Wednesday, June 30, 2010

What I Learned on my Summer Vacation

Rolling your clothes maximizes suitcase space
If you can only pack two pair of shoes, one pair must be cute
One carry-on per person makes the airport easier
One carry-on per person = a lot of ironing
Accessories are underrated- scarves rule
REI fashion is better for camping than urban areas
A small clutch handbag would have been nice
If your hotel offers laundry service, remember for the same price you can buy new undies
Carry a small Moleskine journal for travel notes and use the handy pocket in the back

Walk ten miles a day and you can eat all you want
Don't bother with the chocolate cake at Hotel Sacher in Vienna
It is possible to eat too much sausage
Turns out I like beer
If you pack a lobster print dress you must iron it, wear it, and order lobster
The waiters bring the check only after you request it
"Rocket" salad translates to arugula
Tipping is confusing- agree to over-tip

Berlin and London have public transportation nailed
Never jump on/off a bus when you can walk
Buy an Oyster Card for London's Underground and get a free IKEA plastic pouch
When traveling by train, check out the station the day before you leave
Mind the gap and look right
London taxi drivers earn 1100 pounds per year to cover their cars with tacky graphics
Find the U-2 station in Berlin and take a picture for Bono
Those tube escalators go way, way down

Don't worry- almost everyone speaks English
Unlike the French, Eastern Europeans enjoy your attempt to speak their language
Read the signs in the subway stations for a taste of popular culture
Smiles require no translation
Czech text is lovely to look at
German street names are unusually long
Brits speak a different form of English
Someone needs to invent a universal form for ordering coffee

Cherish the solitary experience
Visit Harrods if only to ride the escalator and look up at the ceiling
Scarves make good gifts and they pack flat
Check out the window display at All Saints in Berlin
Walk quickly past American and stores and don't look back
Visit the local grocery store for a glimpse of real life
Appreciate Liberty of London's prices at Target

If there's a public park, walk through it
If there's water nearby, sit next to it
Take on the big museums early in the day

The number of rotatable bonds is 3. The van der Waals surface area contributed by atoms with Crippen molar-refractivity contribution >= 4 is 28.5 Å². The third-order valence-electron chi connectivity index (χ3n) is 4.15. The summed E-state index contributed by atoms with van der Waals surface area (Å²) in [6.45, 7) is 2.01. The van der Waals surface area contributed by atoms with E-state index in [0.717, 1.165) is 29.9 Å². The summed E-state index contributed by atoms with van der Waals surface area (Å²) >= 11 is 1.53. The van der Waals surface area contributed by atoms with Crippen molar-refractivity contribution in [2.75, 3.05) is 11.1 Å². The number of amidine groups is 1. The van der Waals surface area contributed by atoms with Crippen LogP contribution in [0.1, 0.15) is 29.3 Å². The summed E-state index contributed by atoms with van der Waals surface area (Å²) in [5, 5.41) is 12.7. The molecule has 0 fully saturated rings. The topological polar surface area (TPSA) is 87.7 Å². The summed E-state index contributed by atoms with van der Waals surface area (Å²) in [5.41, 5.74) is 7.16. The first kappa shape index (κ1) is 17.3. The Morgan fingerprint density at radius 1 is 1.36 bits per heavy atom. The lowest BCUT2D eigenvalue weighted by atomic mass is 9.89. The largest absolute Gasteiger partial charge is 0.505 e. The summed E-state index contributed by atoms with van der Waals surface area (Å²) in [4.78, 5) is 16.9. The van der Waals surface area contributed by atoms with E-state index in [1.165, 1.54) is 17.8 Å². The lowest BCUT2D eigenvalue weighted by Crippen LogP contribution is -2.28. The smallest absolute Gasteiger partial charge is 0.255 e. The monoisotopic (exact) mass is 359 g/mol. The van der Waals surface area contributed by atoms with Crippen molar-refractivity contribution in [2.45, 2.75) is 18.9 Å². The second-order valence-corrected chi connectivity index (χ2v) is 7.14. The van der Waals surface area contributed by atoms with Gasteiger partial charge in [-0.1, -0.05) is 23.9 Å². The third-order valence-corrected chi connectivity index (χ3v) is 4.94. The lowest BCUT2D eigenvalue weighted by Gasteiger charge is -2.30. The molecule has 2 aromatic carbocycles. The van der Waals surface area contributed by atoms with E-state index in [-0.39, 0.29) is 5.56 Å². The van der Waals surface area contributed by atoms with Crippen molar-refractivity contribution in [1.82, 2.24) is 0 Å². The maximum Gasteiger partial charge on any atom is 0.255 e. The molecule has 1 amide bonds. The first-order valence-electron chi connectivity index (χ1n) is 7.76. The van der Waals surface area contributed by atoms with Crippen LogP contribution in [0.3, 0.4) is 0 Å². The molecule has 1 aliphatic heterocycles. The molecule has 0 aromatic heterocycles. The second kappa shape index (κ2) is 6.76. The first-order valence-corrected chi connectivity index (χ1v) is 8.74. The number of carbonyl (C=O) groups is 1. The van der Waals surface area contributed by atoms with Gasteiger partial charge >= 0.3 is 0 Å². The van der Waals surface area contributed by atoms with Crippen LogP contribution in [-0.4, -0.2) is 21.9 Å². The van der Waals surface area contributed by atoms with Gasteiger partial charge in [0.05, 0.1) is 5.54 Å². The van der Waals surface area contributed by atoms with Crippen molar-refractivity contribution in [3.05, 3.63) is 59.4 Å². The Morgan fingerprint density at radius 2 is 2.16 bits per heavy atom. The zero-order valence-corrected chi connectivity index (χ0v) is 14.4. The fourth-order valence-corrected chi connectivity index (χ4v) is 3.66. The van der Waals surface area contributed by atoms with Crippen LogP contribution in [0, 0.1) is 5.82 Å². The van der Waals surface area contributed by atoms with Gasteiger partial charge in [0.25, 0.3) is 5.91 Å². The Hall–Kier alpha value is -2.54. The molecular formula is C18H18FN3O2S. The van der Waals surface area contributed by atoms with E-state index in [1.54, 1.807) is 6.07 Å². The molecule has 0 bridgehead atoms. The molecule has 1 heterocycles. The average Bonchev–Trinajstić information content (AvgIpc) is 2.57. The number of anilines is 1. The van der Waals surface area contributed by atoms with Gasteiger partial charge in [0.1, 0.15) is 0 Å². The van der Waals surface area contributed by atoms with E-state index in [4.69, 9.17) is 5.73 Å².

Mitigate museum fatigue with a coffee/wine/beer break
When in Prague, limit your photos of the castle to under 20
Touch the Berlin wall and remember what it represented

Set the security room lock unless you want to treat your maid to a peek at your left breast


  1. your post makes me want to leave tomorrow. One carry on bag - I would need help. We did Europe on $5. a day, back in the day. Your trip sounds more fun and I bet you got more showers. thanks for sharing your adventure and your views.

  2. Hi Joanell! The one carry on bag required a couple months of thought...seriously! Was nice not to have to schlep too much luggage through the train station, subways, etc. I can't imagine $5 a day...really! That wouldn't buy a cup of cappucino today. haha

  3. Loved your synopsis, Lori! Can't wait to plan our next trip... thanks for putting this together! :)

  4. Thanks for stopping by, Jo! :)

  5. Good on you for doing this - a great reference for future use. I'm a fan these days of carry on luggage cheaper & easier all round - makes any purchases a conscious decision rather than a whim.

  6. Thanks, Jody! That is so true about lack of space creating a more thoughtful approach to spending. Well said!

  7. Fun post and great pictures! So ten miles a day means I can eat whatever I want? I like it!

  8. Yup! I can't tell you how many pizzas, fish and chips, desserts and more that we consumed. It's what kept us going, I guess. :)

  9. So interesting! Lots of fun to read! Sounds like you did your homework before you left1

  10. Thanks, Bev! My husband gets credit for the "real" trip research. My biggest concern was the challenge of one carryon a-piece. :)

  11. Great tips. Except it reminds me of how long it has been since I have been on an international trip.
    Too. Long.

  12. Thx Lynn! You'd better hurry up.. Those 400 year old buildings won't last forever. :)


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